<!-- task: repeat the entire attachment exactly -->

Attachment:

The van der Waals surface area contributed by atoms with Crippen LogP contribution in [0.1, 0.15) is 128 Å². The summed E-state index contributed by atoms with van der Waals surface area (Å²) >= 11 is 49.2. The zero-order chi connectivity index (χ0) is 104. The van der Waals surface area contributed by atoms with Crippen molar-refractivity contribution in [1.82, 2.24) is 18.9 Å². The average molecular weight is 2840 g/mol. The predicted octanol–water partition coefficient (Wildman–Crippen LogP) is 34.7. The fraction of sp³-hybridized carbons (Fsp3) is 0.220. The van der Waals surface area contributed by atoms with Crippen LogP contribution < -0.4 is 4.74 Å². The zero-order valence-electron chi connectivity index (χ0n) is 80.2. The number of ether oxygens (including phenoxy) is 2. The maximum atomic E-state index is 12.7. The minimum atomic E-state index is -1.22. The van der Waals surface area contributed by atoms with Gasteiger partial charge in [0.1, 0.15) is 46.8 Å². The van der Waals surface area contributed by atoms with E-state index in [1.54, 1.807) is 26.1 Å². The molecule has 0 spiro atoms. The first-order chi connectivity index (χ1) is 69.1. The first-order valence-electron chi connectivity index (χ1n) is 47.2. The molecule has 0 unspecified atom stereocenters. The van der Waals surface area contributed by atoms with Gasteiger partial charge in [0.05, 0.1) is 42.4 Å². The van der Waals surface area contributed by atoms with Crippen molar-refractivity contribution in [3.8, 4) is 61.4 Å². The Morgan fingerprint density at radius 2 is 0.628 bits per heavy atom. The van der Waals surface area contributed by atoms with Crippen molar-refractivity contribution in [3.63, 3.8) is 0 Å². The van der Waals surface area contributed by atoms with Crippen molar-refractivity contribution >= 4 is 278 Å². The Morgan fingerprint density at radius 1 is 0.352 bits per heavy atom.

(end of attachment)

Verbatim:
The van der Waals surface area contributed by atoms with Crippen LogP contribution in [0.1, 0.15) is 128 Å². The summed E-state index contributed by atoms with van der Waals surface area (Å²) >= 11 is 49.2. The zero-order chi connectivity index (χ0) is 104. The van der Waals surface area contributed by atoms with Crippen molar-refractivity contribution in [1.82, 2.24) is 18.9 Å². The average molecular weight is 2840 g/mol. The predicted octanol–water partition coefficient (Wildman–Crippen LogP) is 34.7. The fraction of sp³-hybridized carbons (Fsp3) is 0.220. The van der Waals surface area contributed by atoms with Crippen LogP contribution < -0.4 is 4.74 Å². The zero-order valence-electron chi connectivity index (χ0n) is 80.2. The number of ether oxygens (including phenoxy) is 2. The maximum atomic E-state index is 12.7. The minimum atomic E-state index is -1.22. The van der Waals surface area contributed by atoms with Gasteiger partial charge in [0.1, 0.15) is 46.8 Å². The van der Waals surface area contributed by atoms with E-state index in [1.54, 1.807) is 26.1 Å². The molecule has 0 spiro atoms. The first-order chi connectivity index (χ1) is 69.1. The first-order valence-electron chi connectivity index (χ1n) is 47.2. The molecule has 0 unspecified atom stereocenters. The van der Waals surface area contributed by atoms with Gasteiger partial charge in [0.05, 0.1) is 42.4 Å². The van der Waals surface area contributed by atoms with Crippen molar-refractivity contribution in [3.8, 4) is 61.4 Å². The Morgan fingerprint density at radius 2 is 0.628 bits per heavy atom. The van der Waals surface area contributed by atoms with Crippen molar-refractivity contribution in [3.63, 3.8) is 0 Å². The van der Waals surface area contributed by atoms with Crippen molar-refractivity contribution >= 4 is 278 Å². The Morgan fingerprint density at radius 1 is 0.352 bits per heavy atom.